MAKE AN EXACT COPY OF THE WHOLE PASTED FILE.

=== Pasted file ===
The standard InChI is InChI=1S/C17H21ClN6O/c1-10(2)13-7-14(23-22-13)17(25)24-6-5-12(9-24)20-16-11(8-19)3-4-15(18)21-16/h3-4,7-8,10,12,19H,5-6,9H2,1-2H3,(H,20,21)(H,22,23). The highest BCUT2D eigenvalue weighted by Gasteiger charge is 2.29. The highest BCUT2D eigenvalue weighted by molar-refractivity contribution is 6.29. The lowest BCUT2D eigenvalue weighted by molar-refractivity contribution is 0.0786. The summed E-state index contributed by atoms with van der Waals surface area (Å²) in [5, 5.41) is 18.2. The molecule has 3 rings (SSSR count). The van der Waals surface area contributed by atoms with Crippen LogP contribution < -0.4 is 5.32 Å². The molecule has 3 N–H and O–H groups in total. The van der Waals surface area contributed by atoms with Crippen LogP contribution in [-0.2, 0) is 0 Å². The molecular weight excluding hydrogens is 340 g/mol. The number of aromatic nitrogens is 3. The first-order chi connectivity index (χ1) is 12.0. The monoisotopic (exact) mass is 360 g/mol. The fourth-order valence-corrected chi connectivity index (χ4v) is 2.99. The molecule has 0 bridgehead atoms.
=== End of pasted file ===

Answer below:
The standard InChI is InChI=1S/C17H21ClN6O/c1-10(2)13-7-14(23-22-13)17(25)24-6-5-12(9-24)20-16-11(8-19)3-4-15(18)21-16/h3-4,7-8,10,12,19H,5-6,9H2,1-2H3,(H,20,21)(H,22,23). The highest BCUT2D eigenvalue weighted by Gasteiger charge is 2.29. The highest BCUT2D eigenvalue weighted by molar-refractivity contribution is 6.29. The lowest BCUT2D eigenvalue weighted by molar-refractivity contribution is 0.0786. The summed E-state index contributed by atoms with van der Waals surface area (Å²) in [5, 5.41) is 18.2. The molecule has 3 rings (SSSR count). The van der Waals surface area contributed by atoms with Crippen LogP contribution < -0.4 is 5.32 Å². The molecule has 3 N–H and O–H groups in total. The van der Waals surface area contributed by atoms with Crippen LogP contribution in [-0.2, 0) is 0 Å². The molecular weight excluding hydrogens is 340 g/mol. The number of aromatic nitrogens is 3. The first-order chi connectivity index (χ1) is 12.0. The monoisotopic (exact) mass is 360 g/mol. The fourth-order valence-corrected chi connectivity index (χ4v) is 2.99. The molecule has 0 bridgehead atoms.